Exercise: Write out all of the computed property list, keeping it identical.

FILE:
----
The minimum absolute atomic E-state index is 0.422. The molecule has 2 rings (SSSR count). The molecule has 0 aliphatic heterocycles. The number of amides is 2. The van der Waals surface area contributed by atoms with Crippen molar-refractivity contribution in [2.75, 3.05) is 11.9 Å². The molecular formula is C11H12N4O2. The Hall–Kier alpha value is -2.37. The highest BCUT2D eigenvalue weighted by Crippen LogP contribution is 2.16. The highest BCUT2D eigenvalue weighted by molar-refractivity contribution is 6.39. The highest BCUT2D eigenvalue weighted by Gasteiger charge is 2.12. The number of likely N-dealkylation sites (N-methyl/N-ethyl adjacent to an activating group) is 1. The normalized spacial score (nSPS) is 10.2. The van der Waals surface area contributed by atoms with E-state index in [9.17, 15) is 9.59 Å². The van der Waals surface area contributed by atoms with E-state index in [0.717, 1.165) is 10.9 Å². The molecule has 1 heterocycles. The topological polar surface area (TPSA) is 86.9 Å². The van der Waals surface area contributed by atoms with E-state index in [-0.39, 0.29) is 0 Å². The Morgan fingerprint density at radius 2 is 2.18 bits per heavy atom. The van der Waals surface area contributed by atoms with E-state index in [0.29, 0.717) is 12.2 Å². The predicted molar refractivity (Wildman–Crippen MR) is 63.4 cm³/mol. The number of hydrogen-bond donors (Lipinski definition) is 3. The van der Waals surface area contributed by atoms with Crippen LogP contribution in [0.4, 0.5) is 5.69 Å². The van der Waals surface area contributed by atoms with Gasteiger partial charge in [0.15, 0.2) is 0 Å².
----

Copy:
The minimum absolute atomic E-state index is 0.422. The molecule has 2 rings (SSSR count). The molecule has 0 aliphatic heterocycles. The number of amides is 2. The van der Waals surface area contributed by atoms with Crippen molar-refractivity contribution in [2.75, 3.05) is 11.9 Å². The molecular formula is C11H12N4O2. The Hall–Kier alpha value is -2.37. The highest BCUT2D eigenvalue weighted by Crippen LogP contribution is 2.16. The highest BCUT2D eigenvalue weighted by molar-refractivity contribution is 6.39. The highest BCUT2D eigenvalue weighted by Gasteiger charge is 2.12. The number of likely N-dealkylation sites (N-methyl/N-ethyl adjacent to an activating group) is 1. The normalized spacial score (nSPS) is 10.2. The van der Waals surface area contributed by atoms with E-state index in [9.17, 15) is 9.59 Å². The van der Waals surface area contributed by atoms with E-state index in [0.717, 1.165) is 10.9 Å². The molecule has 1 heterocycles. The topological polar surface area (TPSA) is 86.9 Å². The van der Waals surface area contributed by atoms with E-state index in [-0.39, 0.29) is 0 Å². The Morgan fingerprint density at radius 2 is 2.18 bits per heavy atom. The van der Waals surface area contributed by atoms with E-state index in [0.29, 0.717) is 12.2 Å². The predicted molar refractivity (Wildman–Crippen MR) is 63.4 cm³/mol. The number of hydrogen-bond donors (Lipinski definition) is 3. The van der Waals surface area contributed by atoms with Crippen LogP contribution in [0.4, 0.5) is 5.69 Å². The van der Waals surface area contributed by atoms with Gasteiger partial charge in [0.15, 0.2) is 0 Å².